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U.S., U.N. Perspectives On Food Aid To Somalia Examined

Emergency food aid to Somalia has been interrupted, partly because of a recent U.S. decision to delay food contributions to the country out of concern that it would end up in the hands of terrorists, U.N. officials said on Friday, the New York Times reports.

Reuters Examines How Much Of G8 Agriculture Investment Is New

Three billion of the $20 billion that G8 leaders promised to invest in agriculture in developing countries “appears to be new money, diplomats and sources close to the matter said on Tuesday,” Reuters reports. “Most of that new money, up to $2 billion, is coming from the United States, according to two sources, one on the donor side and one on the recipient side,” the news service writes.

Christian Science Monitor Examines Focus On Combatting Hunger

The Christian Science Monitor looks at one idea about why hunger is receiving a lot of attention in the international arena. Kanayo Nwanze, the Kenyan “who recently became president of the United Nations’ International Fund for Agricultural Development (IFAD) says globalization has made the hunger and rural poverty that always pulled on the heartstrings an international security issue,” according to the publication.

Recent Releases In Global Health

JAIDS Supplement Focuses On Global Health Systems “Action always leads to reaction, a fundamental law of nature,” write the authors of an introduction appearing in a Journal of Acquired Immune Deficiency Syndromes (JAIDS) supplemental issue that focuses on global health systems. “Central to the debate [over investments in HIV/AIDS spending]…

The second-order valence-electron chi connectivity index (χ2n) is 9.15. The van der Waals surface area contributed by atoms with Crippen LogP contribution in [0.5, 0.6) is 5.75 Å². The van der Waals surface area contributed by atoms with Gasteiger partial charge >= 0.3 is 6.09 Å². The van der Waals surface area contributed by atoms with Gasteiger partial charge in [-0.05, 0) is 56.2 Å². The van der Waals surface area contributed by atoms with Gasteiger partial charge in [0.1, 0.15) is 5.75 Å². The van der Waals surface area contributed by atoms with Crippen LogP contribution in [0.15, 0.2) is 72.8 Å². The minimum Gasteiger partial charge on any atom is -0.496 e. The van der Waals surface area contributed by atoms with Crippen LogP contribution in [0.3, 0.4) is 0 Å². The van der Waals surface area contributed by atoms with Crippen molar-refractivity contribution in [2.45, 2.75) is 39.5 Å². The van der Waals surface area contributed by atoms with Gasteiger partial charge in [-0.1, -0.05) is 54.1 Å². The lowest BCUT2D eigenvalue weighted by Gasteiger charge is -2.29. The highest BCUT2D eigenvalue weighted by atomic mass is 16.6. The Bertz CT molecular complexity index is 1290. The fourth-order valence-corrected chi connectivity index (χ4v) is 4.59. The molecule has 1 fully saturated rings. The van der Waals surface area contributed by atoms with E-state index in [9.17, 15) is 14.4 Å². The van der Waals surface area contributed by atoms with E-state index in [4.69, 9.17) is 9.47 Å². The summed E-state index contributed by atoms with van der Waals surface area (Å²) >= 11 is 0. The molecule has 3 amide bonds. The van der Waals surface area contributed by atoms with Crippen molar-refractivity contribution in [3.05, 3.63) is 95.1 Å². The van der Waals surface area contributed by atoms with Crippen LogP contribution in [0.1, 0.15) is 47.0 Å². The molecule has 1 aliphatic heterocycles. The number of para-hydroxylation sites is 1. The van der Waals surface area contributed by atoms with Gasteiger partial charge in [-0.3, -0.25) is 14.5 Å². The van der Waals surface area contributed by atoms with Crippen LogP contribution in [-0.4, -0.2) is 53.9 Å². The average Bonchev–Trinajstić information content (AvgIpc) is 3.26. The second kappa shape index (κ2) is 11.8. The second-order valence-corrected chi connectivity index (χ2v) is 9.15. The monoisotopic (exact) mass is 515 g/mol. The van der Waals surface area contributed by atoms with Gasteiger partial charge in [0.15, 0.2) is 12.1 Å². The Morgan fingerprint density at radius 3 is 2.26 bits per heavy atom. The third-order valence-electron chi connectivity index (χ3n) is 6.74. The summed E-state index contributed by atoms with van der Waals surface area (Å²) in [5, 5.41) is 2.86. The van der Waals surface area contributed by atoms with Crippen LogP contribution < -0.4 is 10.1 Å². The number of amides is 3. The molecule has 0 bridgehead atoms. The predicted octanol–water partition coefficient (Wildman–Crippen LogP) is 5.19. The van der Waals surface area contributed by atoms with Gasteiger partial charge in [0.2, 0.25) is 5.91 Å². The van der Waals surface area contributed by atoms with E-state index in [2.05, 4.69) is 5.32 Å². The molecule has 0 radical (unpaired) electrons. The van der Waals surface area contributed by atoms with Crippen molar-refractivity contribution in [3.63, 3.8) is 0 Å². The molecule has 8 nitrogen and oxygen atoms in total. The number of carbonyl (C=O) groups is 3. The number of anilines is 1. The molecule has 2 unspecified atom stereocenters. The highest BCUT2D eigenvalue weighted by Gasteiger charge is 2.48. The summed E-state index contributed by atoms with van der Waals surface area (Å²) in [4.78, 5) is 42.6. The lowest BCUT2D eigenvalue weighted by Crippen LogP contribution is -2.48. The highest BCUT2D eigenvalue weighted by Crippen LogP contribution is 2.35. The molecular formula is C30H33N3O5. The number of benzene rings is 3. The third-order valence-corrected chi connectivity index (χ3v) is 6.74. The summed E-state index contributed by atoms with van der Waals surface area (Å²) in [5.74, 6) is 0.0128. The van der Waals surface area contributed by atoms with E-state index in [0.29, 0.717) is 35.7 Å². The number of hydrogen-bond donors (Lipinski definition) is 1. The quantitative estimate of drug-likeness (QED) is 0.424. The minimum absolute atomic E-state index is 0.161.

ABC News Reports On U.S. Food Aid Policy

ABC News examines U.S. food aid policy, which “requires that food aid money be spent on food grown in the U.S., at least half of it must be packed in the U.S. and most of it must be transported in U.S. ships.” But “critics are complaining that” these policies are “exacerbating the cycle of starvation.”

Developing Countries Paying More For Food, WFP Executive Director Says

Despite drops in commodity market prices due to the global economic downturn, “[m]ost of the developing world is paying more for food,” and the price of food staples in developing countries has risen, Josette Sheeran, executive director of the U.N. World Food Program (WFP), said Monday, the Associated Press reports.